Claims (21)

We claim:
1. A computer implemented method for estimating damage to a property, the method comprising:
scanning a property with a 3-dimensional (3D) scanner to generate a first point cloud representing at least part of the property, wherein said property is selected from the group consisting of: (i) a building, and (ii) a vehicle;
storing the first point cloud to a memory communicatively connected to the 3D scanner;
causing one or more processors, at least one of which is communicatively connected to the memory, to isolate a plurality of segments from the first point cloud, each segment corresponding to one of a plurality of objects detectable at the surface of the property, the plurality of segments including a first segment corresponding to a first object detectable at the surface of the property;
causing one or more processors to generate a model point cloud representing an average of a plurality of point clusters;
causing said one or more processors to compare the first segment to the model point cloud, wherein said comparison comprises causing said one or more processors to:
identify a first point in the first segment,
determine a first coordinate position of the first point,
identify a second point in the model point cloud, wherein the second point is closer to the first coordinate position than any other point in the model point cloud,
determine a second coordinate position of the second point,
determine a distance between the second coordinate position and the first coordinate position, and
determine whether the first point is an outlier point based on the determined distance;
causing said one or more processors to identify, based at least in part on the comparison of the first segment to the model point cloud, a set of outlier points forming a first point cluster and associating the set of outlier points to a damage status; and
causing the one or more processors to generate a display providing information identifying potential damage to the property based at least in part on the damage status.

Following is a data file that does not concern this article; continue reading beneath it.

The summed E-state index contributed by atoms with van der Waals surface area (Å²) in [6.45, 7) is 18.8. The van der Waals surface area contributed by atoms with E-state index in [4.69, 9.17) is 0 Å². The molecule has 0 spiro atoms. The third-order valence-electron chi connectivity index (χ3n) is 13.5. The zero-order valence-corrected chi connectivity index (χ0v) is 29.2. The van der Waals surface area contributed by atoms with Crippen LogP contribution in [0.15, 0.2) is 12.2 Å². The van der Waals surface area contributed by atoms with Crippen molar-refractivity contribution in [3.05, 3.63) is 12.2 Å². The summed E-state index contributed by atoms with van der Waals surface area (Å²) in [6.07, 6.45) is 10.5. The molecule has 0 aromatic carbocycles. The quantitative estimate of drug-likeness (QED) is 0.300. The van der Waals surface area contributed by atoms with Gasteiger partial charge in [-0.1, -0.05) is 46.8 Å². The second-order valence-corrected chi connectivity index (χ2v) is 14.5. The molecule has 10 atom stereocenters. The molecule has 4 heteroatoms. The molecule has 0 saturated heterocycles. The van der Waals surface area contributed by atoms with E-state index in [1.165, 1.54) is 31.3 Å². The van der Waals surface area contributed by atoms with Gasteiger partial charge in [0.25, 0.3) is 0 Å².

2. The method of claim 1, wherein:
the property is a building; and
the plurality of objects on the surface of the property is selected from the group consisting of: (i) a plurality of tiles; (ii) a plurality of shingles; (iii) a plurality of bricks; (iv) a plurality of siding panels; and (v) a plurality of wood planks.
3. The method of claim 1, wherein:
the property is a vehicle; and
the plurality of objects on the surface of the property is a plurality of body panels.
4. The method of claim 1, wherein causing one or more processors to isolate a plurality of segments from the first point cloud comprises detecting a plurality of point clusters, each point cluster forming a planar region corresponding to one of the plurality of segments.
5. The method of claim 1, wherein causing the one or more processors to isolate a plurality of segments from the first point cloud comprises causing the one or more processors to utilize region growing segmentation to detect a plurality of point clusters forming each of the segments.
6. The method of claim 5, wherein causing the one or more processors to utilize region growing segmentation comprises:
causing the one or more processors to identify a set of candidate points, the set of candidate points including one or more first points from the first point cloud;
causing the one or more processors to determine a first measurement of a surface shape associated with the set of candidate points;
causing the one or more processors to identify one or more second points from the first point cloud;
causing the one or more processors to add the one or more second points to the set of candidate points;
causing the one or more processors to remove the one or more second points from the set of candidate points when a second measurement of a surface shape associated with the set of candidate points exceeds a threshold shape-measurement; and
storing the set of candidate points to a memory as the first segment.
7. The method of claim 6, wherein the first measurement, the second measurement, and the threshold shape-measurement each relate to at least one of: (i) curvature, or (ii) smoothness.
8. The method of claim 1, wherein the model point cloud includes points from each of a plurality of segments, the plurality of segments including the first segment.
9. The method of claim 1, wherein causing the one or more processors to generate a model point cloud representing an average of a group includes causing the one or more processors to utilize an iterative closest point method to align each of the point clouds in the group of point clouds.
10. The method of claim 1, wherein determining whether the first point is an outlier point based on the determined distance comprises:
causing the one or more processors to determine an average nearest-neighbor distance associated with the model point cloud;
causing the one or more processors to calculate a threshold nearest-neighbor distance based on the determined average nearest-neighbor distance; and
causing the one or more processors to categorize the first point as an outlier point when the determined distance exceeds the threshold nearest-neighbor distance.
11. The method of claim 1, wherein identifying a set of outlier points forming a first point cluster comprises causing one or more processors to utilize Euclidean clustering to identify the set of outlier points forming the first point cluster.